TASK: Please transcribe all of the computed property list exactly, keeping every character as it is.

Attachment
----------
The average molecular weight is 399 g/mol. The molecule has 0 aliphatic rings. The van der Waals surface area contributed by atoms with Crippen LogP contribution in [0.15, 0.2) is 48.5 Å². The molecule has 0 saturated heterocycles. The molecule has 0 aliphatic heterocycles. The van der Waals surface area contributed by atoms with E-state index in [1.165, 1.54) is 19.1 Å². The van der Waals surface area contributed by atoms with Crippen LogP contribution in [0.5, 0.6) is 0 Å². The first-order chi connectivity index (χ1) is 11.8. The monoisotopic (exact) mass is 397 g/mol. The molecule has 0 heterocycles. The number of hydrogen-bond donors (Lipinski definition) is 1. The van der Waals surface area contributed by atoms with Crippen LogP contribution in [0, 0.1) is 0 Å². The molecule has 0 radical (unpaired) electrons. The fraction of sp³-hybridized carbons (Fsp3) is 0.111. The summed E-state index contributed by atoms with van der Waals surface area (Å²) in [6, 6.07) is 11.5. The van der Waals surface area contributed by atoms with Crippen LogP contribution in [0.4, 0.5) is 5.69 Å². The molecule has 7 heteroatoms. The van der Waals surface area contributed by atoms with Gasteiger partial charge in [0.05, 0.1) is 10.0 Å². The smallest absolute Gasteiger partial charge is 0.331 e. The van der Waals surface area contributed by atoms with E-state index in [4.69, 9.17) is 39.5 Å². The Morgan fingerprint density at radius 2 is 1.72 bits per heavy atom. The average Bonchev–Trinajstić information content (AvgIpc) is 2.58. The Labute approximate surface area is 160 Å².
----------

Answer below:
The average molecular weight is 399 g/mol. The molecule has 0 aliphatic rings. The van der Waals surface area contributed by atoms with Crippen LogP contribution in [0.15, 0.2) is 48.5 Å². The molecule has 0 saturated heterocycles. The molecule has 0 aliphatic heterocycles. The van der Waals surface area contributed by atoms with E-state index in [1.165, 1.54) is 19.1 Å². The van der Waals surface area contributed by atoms with Crippen LogP contribution in [0.5, 0.6) is 0 Å². The first-order chi connectivity index (χ1) is 11.8. The monoisotopic (exact) mass is 397 g/mol. The molecule has 0 heterocycles. The number of hydrogen-bond donors (Lipinski definition) is 1. The van der Waals surface area contributed by atoms with Crippen LogP contribution in [0, 0.1) is 0 Å². The molecule has 0 radical (unpaired) electrons. The fraction of sp³-hybridized carbons (Fsp3) is 0.111. The summed E-state index contributed by atoms with van der Waals surface area (Å²) in [6, 6.07) is 11.5. The van der Waals surface area contributed by atoms with Crippen LogP contribution in [0.4, 0.5) is 5.69 Å². The molecule has 7 heteroatoms. The van der Waals surface area contributed by atoms with Gasteiger partial charge in [0.05, 0.1) is 10.0 Å². The smallest absolute Gasteiger partial charge is 0.331 e. The van der Waals surface area contributed by atoms with E-state index in [4.69, 9.17) is 39.5 Å². The Morgan fingerprint density at radius 2 is 1.72 bits per heavy atom. The average Bonchev–Trinajstić information content (AvgIpc) is 2.58. The Labute approximate surface area is 160 Å².